Backpacking to North Dome, and all of Yosemite in August can be hot! Cool nights quickly turn into scorching, relentless heat. As we emerged from the coolness of the forest, onto the granite, the sun was intense. There is no shade on the granite, and to make it more challenging, its also difficult to follow a trail there.

On the exposed granite, everything looks like everything else. The boulders, the sparse trees; they all look similar. It was unnerving at first and I really had to force myself to take a deep breath and figure it out. I had taken screen shots of others’ pictures of the hike, which didn’t help as much as I’d hoped. My GPS watch was helpful though. I’ll post a link below of the watch I used. It was perfect for backpacking; the battery lasts forever. I had downloaded the GPX files of the hike, On All Trails, and it was comforting to glance down at my watch, and see that I was on course, or headed in the right direction.

When I looked carefully, I began to find clues that lead us in the right direction. Look for stones lining the path, as you can see behind the North Dome trail marker. Sometimes it’s a matter of looking for footprints in the dirt to reassure yourself that you are still on the trail. Look for the rock cairns, stacked rocks that will clue you in on the trail direction. I was very thankful for whomever took the time to leave those trail markers.

Trail marker on the way to North Dome Yosemite
Granite trail near North Dome Yosemite

Now comes the difficult part of backpacking to North Dome. There is a technical descent near the end of the trail, with a few tricky switchbacks that take you down into the saddle area. From here the trail gently rises up to North Dome. Now, if you are hiking with a light day pack, this likely won’t be a big deal at all. If you are backpacking, and carrying 45-50 lbs on your back like us, this is a bit tricky. I have a feeling that many people find a camping spot before the descent to avoid carrying their heavy packs down (and back up?!) We really had to go slow, and be very careful not to lose our balance. It was unnerving and we were already pretty tired from the hike in the heat, but we made it! I’ll post a few pictures of this section. Pictures just can’t capture the steepness of it. Don’t let this deter you from hiking here. It’s doable, just take your time and be careful.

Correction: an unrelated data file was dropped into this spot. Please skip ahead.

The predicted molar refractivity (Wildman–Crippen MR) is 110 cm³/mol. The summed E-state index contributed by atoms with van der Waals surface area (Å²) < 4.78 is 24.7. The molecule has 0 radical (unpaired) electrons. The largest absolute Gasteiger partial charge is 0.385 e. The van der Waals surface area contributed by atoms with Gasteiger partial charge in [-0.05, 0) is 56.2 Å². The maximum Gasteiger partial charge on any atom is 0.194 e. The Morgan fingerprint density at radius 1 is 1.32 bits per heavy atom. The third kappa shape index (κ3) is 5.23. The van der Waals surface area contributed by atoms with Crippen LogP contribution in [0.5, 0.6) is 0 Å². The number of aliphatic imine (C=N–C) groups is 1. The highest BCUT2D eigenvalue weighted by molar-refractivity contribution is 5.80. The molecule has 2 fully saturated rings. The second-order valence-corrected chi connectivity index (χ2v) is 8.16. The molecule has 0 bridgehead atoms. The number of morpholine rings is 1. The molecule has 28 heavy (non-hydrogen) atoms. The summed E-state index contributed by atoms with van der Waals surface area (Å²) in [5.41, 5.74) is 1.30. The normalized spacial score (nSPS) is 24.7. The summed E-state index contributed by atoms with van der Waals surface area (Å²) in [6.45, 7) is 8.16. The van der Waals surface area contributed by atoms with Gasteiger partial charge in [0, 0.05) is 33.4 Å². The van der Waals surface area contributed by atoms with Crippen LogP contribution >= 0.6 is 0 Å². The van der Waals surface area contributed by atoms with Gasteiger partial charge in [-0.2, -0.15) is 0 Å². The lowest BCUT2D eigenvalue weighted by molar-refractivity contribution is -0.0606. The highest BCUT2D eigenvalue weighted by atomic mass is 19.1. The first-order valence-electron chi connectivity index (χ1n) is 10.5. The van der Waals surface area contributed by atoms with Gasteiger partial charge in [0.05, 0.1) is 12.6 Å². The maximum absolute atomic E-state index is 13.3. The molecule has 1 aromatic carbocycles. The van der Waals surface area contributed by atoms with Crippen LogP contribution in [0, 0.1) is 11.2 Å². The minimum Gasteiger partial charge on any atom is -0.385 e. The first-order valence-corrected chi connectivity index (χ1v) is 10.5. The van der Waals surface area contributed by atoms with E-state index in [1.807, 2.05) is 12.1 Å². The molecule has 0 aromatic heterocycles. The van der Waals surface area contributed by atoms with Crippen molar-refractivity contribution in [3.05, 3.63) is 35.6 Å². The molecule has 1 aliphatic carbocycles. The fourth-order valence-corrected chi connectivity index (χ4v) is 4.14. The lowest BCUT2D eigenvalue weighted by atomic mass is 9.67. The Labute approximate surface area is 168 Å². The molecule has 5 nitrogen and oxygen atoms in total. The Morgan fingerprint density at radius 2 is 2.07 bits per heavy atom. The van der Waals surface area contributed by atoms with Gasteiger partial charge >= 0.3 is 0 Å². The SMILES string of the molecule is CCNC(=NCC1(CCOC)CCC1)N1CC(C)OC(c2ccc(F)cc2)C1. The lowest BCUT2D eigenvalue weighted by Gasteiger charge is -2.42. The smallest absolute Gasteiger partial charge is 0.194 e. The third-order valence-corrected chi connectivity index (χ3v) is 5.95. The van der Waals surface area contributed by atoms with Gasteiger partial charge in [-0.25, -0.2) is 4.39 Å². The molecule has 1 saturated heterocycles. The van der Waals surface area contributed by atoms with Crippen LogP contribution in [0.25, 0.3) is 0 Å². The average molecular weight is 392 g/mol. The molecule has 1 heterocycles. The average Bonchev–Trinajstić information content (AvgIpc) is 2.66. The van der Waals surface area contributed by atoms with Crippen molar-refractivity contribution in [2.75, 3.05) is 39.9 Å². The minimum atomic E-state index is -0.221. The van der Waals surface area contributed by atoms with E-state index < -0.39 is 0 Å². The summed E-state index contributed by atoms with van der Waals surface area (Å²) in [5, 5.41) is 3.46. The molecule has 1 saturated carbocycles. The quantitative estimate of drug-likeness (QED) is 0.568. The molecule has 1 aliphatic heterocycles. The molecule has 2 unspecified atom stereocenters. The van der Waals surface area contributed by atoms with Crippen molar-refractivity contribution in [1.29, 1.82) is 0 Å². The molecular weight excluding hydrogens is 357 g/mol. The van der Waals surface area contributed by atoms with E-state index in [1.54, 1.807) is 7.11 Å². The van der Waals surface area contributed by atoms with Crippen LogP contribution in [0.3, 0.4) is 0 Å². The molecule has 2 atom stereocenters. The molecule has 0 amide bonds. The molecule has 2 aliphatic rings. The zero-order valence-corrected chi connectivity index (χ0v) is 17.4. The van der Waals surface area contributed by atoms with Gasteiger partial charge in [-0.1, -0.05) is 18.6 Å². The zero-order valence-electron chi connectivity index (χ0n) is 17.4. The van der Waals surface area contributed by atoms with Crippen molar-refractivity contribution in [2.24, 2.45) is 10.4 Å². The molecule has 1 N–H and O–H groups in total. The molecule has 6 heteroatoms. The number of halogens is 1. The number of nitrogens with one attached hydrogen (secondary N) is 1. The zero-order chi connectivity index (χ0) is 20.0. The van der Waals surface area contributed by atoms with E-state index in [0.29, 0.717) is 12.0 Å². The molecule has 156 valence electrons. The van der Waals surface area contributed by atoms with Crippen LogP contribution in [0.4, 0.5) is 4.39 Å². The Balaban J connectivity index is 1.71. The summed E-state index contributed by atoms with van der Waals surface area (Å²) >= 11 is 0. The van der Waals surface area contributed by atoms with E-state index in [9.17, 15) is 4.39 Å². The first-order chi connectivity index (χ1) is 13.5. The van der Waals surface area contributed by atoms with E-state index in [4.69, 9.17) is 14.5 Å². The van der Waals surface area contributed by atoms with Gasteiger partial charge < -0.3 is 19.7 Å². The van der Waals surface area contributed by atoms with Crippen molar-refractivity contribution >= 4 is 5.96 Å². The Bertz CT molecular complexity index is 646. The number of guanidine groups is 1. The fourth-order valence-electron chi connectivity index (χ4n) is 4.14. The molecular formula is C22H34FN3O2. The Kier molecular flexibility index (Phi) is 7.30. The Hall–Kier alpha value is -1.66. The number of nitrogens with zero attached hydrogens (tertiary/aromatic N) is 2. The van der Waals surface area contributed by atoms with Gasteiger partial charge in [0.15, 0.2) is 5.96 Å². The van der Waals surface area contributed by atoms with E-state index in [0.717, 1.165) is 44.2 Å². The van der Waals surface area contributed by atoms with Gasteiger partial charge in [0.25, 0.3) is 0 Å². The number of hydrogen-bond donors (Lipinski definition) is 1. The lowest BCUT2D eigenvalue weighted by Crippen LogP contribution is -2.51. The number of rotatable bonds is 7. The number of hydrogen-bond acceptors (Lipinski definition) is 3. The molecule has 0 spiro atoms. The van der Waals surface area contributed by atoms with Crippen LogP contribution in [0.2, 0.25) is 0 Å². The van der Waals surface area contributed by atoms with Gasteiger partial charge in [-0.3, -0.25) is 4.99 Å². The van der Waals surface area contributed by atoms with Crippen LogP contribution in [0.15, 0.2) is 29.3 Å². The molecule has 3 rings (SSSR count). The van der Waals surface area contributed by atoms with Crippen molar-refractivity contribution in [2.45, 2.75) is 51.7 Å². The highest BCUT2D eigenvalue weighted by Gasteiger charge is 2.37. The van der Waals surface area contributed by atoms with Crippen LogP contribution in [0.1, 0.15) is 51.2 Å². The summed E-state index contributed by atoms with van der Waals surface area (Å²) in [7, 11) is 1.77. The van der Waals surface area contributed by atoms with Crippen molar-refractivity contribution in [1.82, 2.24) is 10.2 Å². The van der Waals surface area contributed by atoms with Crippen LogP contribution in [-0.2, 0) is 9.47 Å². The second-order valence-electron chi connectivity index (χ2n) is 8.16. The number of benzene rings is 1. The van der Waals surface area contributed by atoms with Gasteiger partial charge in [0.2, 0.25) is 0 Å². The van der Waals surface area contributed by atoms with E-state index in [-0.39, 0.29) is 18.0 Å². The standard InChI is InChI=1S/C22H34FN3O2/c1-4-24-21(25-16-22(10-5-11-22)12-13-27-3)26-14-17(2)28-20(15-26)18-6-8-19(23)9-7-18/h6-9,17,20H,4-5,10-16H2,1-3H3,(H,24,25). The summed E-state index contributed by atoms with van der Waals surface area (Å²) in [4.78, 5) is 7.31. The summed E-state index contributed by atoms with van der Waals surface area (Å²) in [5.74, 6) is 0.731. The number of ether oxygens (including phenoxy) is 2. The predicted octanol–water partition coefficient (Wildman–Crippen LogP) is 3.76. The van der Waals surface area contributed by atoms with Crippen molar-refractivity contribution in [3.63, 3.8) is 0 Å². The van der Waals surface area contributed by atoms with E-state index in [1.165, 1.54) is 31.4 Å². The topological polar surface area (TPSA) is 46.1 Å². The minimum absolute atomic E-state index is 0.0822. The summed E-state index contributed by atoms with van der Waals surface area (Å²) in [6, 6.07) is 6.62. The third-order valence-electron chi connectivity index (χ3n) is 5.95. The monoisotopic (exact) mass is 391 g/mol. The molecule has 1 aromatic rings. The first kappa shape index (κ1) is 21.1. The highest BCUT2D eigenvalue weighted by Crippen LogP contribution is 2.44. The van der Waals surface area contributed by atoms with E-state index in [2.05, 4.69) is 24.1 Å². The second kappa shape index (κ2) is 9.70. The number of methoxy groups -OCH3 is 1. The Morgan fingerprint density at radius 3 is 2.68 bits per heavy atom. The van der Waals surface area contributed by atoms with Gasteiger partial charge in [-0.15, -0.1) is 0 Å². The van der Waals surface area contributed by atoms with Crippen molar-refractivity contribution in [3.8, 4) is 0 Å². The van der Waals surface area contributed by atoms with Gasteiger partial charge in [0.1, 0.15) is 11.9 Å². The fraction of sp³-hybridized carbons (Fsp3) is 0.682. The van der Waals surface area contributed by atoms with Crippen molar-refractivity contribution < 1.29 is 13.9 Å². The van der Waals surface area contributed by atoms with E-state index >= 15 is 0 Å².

Descent to North Dome Yosemite
Technical descent to Base of North Dome
Descent to North Dome Yosemite
Descent to North Dome

When backpacking to North Dome, and all of Yosemite, you are supposed to find an established campsite in the backcountry. I had heard that there were a few sites in the saddle area that had excellent views of Half Dome. As we followed the trail through the trees we came across the perfect camp site! Half Dome was right in front of us, it felt close enough to touch. The view was very hazy from the fires that night, but still amazing. The site we chose gave us some shelter between two small pines. No fires were allowed when we were there, but earlier in the season they are.

Camping at North Dome Yosemite
Campsite on North Dome

Once we set up camp we relaxed for a while, and then explored the area. We saw only a handful of people while we were there, which was a little eerie but that’s the point of backpacking right?

I highly recommend taking dehydrated meals, and a backpacking stove. That way you only have to boil water to cook your meals. I admit I wasn’t expecting much out of these meals but I was pleasantly surprised! They are lightweight, easy to make, and delicious. Every variety we tried was great, even the breakfast. I will put a link at the end of the post with a good brand to try, as well as other gear I tried out during this trip and recommend.

Cooking dinner at North Dome Yosemite
Cooking dinner near North Dome
Campsite at North Dome